But as always, anything that’s do-it-yourself is time-consuming and, as they say in the drug commercials, results may vary (i.e., they may suck). Considering the heavy workloads so many small business owners carry, is it worth the time and energy required to figure out an effective way to use social media?

Well, there are plenty of encouraging case studies out there.

At Roy Foss Motors, a GM dealer in Toronto, the vice-president of business development (and the founder’s 24-year-old grandson) has taken a big interest in social marketing. He says that while the strategy isn’t especially effective for big-ticket purchases like cars, the dealership sees potential.

“We recently offered e-coupons on Facebook,” says James Ricci. “We offered a 10 per cent discount off a service visit and it generated 140 appointments and $13,000 in sales.”

Hard numbers aren’t always easy to find, though.

Victoria’s Renaat Marchand (who got an investment deal on the first episode of CBC-TV’s Dragons’ Den last week) is a 48-year-old carpenter turned waffle-seller turned Twitter devotee. He can’t say exactly how much his tweeting has increased his sales but adds that “I’m 100 per cent sure it’s doing good things for my business.”

A good thing

He’s like several small business operators I spoke to for this column — unsure of exactly what they’ve spent on their social marketing program in terms of time, not clear on what it’s done for their bottom line, but convinced it’s a good thing to do.

Then again, isn’t it often a challenge to measure the effectiveness of marketing and advertising? It seems to me that social media are still at the stage where they require a leap of faith.

Traditional Advertising Still Works

It is obvious and undeniable that marketing over the past 20 years has made huge shifts towards tech-based methods. Email, banners, pay per click and social marketing are increasingly more popular each year. However, what is often overlooked is the fact that traditional advertising still accounts for the lions share of the market. Unfortunately, many marketers overlook this fact and focus most of their efforts on web-based strategies. This alienates a huge portion of your potential market.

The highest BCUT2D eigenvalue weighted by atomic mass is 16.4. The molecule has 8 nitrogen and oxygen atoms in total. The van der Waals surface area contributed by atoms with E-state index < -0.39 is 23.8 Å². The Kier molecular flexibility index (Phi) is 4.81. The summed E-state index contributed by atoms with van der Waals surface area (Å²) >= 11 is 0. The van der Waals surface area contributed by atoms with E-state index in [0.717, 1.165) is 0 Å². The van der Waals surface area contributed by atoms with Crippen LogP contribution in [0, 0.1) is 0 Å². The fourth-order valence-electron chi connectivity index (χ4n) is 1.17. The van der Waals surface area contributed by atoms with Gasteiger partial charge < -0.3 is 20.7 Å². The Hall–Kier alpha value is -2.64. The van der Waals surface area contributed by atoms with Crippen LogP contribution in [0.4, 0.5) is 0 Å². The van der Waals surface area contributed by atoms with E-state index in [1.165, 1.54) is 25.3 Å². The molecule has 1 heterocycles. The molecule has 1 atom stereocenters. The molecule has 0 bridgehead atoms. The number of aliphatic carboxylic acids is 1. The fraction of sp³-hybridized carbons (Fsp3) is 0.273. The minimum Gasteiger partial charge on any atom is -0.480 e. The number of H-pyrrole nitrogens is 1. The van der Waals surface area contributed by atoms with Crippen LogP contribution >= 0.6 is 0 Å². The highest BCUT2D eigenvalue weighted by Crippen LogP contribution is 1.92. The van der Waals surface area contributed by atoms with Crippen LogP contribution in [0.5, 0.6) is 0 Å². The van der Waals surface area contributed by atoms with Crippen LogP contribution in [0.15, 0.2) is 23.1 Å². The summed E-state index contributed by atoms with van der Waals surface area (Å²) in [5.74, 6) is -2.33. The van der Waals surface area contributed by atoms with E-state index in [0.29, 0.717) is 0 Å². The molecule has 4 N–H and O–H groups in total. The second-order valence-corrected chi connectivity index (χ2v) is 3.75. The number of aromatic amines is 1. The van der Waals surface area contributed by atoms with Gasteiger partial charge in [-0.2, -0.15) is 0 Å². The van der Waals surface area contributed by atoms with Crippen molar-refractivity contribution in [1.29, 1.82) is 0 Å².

So what is “traditional marketing”?  By traditional marketing I have referring to everything other than web-based.  This would include things like newspaper ads, fliers, snail mail, radio ads, television and virtually any other non-tech method you can think of.  These are tried and proven techniques used for over 100 years!  It would be wise to implement a good mix of these into your overall marketing strategy.

Newspapers ads can be very effective as they are read by many many users.  Small classified ads in newspapers are innexpensive and affordable.  But don’t limit yourself to just newspapers.  Their are many niche magazines, zines and other local publications where you can advertise in for very cheap.  You can even research online for companies that will post your ad in many different publications for one fee.  You would be surprised to see how cost effective this can be.  Keep your target audience in mind when choosing which publications to advertise in.  Try to choose an audience that you think would be receptive to your offering.

If you are on a shoe string budget, you can try what I call guerrilla techniques such as fliers, signs and even swap marts.  You can make your own fliers with your pc and distribute them locally.  Just be sure to distribute them in lawful ways and that you are sensitive to the type of audience you are targeting.  If you will be promoting your products to the “general” public, you may want to make sure your website is “G-rated”.  You can easily choose only to add appropriate non-vulgar products to your site such as lotions and lingerie.  The same strategy would work well if you set up a booth at a local swap mart.  Simply showcase the items that are appropriate for that type of audience.

Snail mail is another often overlooked method of getting the word out there about your store.  This could be used as a way to target your previous customers or people who have signed up for your newsletters.  Again, keep the material g-rated so as not to offend anyone.

For those that have deeper pockets, radio ads and television is obviously king.  However, its probably alot less expensive than most people think it is.  If you choose to try these methods, focus on niche markets and networks.  It doesnt have to be prime time on ABC.  There are many smaller cable networks where the cost is quite affordable yet they still reach a sizable audience.  There is a ton of information online about these types of marketing campaigns.

Ultimately, the optimal marketing strategy will include a little bit of everything.  We have all heard the expression, “Don’t put all your eggs in one basket” and this is true for marketing as well.  A combination of many different techniques both online and offline will assure you a constant stream of traffic to your website and hopefully more sales too!